In this case, we have used the agglomerative method with the largest intercluster dissimilarity and got three clusters.

Similarly, you can partition into clusters arrays with more dimensions and various types of data: text, Boolean, and numeric.

Data classification

If clustering relates to learning without a teacher, then classification, on the contrary, is knowing to what groups a part of the known data  belongs, and we want to determine the probability with which the unknown new element might belong to one group or another.

For example, using the Classify function, let’s try to explain which are even numbers and which are odd numbers:

We have set several even and several odd numbers, then we have classified them with default parameters using the Classify function, and finally we can see how the missing elements, 5, 0 and 10, will be classified. As you can see from the result, they were successfully and correctly defined:

With the help of the Probabilities parameter, you can determine how likely it is for an element to belong to a particular class.

The ClassifierInformation function provides information about the sample data based on which the classification took place:

In Mathematica, there are also built-in classes from different areas of knowledge:


Which country a flag image is for


Which topic a Facebook post is about


Which natural language the text is in


Which gender a first name is


Whether the text contains profanity


The sentiment of a social media post


Whether an email is spam

In order to use one of these classes, you should specify its name as the first parameter of the Classify function:

Let’s consider how we can use the data obtained with the help of the Classify function. For example, let’s take a set of data that contains a list of Titanic passengers with their age, sex, ticket class, and survival and classify this using the logistic regression method:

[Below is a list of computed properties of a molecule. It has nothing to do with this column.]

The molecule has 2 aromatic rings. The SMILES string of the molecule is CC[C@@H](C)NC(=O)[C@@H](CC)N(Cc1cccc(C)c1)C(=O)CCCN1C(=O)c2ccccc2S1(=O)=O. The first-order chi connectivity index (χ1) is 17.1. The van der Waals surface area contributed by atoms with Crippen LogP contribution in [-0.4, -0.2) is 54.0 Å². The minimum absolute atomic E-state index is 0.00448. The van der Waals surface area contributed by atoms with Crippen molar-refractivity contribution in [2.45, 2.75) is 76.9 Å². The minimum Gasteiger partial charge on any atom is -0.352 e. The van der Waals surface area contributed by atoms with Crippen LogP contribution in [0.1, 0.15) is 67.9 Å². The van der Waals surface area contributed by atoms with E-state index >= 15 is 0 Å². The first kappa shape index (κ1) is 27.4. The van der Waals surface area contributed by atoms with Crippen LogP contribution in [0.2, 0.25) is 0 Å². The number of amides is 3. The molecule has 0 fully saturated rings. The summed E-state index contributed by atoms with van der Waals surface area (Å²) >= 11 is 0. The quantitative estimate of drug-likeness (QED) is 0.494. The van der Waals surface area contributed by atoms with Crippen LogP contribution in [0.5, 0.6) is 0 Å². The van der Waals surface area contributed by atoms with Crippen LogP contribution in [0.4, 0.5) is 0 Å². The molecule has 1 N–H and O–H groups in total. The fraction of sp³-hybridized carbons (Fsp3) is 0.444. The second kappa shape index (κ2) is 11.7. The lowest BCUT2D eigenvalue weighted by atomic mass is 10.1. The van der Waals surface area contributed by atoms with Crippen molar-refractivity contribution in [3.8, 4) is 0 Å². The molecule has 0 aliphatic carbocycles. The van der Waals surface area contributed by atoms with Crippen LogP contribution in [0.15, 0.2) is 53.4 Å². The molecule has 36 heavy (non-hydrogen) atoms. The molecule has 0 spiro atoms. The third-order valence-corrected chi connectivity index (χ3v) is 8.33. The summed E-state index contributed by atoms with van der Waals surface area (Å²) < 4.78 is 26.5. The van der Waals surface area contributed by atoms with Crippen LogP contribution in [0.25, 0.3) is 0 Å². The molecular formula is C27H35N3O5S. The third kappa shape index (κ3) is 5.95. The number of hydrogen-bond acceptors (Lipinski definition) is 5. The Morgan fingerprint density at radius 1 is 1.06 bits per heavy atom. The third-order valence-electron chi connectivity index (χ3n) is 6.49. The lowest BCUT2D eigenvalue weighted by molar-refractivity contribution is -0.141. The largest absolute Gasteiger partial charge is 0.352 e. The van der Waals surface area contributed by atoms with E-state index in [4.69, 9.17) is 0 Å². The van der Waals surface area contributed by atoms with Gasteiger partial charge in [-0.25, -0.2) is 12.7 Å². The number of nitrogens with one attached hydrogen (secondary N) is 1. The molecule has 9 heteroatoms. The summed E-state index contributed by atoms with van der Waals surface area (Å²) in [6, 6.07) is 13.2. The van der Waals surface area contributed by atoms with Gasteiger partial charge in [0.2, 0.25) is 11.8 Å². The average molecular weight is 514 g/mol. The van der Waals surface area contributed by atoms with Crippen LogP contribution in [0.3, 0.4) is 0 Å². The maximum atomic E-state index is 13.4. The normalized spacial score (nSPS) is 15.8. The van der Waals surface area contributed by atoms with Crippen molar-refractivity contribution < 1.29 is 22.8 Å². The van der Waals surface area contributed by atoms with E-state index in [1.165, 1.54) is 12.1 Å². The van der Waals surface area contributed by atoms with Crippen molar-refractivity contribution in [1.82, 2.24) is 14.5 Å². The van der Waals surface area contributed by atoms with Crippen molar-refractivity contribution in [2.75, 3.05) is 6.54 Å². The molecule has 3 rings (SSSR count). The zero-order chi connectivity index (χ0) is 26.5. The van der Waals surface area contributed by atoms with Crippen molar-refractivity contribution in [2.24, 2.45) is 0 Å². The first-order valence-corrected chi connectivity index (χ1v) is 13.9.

Now we’ll construct the survival probability graph depending on the passenger’s sex and the class in which they travelled:

Based on the graphical representation, we see that women from the first class had a very high probability of survival and men from the third class had very low probability. Besides, women from the third class were offered places by men from the first class.

The Classify function is also useful to determine an author’s handwriting. For example, let’s take three classic works by Shakespeare, Oscar Wilde, and Victor Hugo:

We’ll use these works to educate the classification function and then present the third work and see whether it manages to guess the author:

As you can see, we have used Markov’s method for education based on which the authors of the works were accurately identified.

Image recognition

With the help of Mathematica’s knowledge base on pattern recognition, we can engage in the development of artificial intelligence. Mathematica needs only one photo to report what is depicted in it. This is possible, thanks to the ImageIdentify function:

However, this definition is not limited to only one category. Since it is not always possible to identify exactly what is depicted in an image, you should specify additional parameters to be able to select among options. For example, in this case, we are asking for 10 possible options to be shown: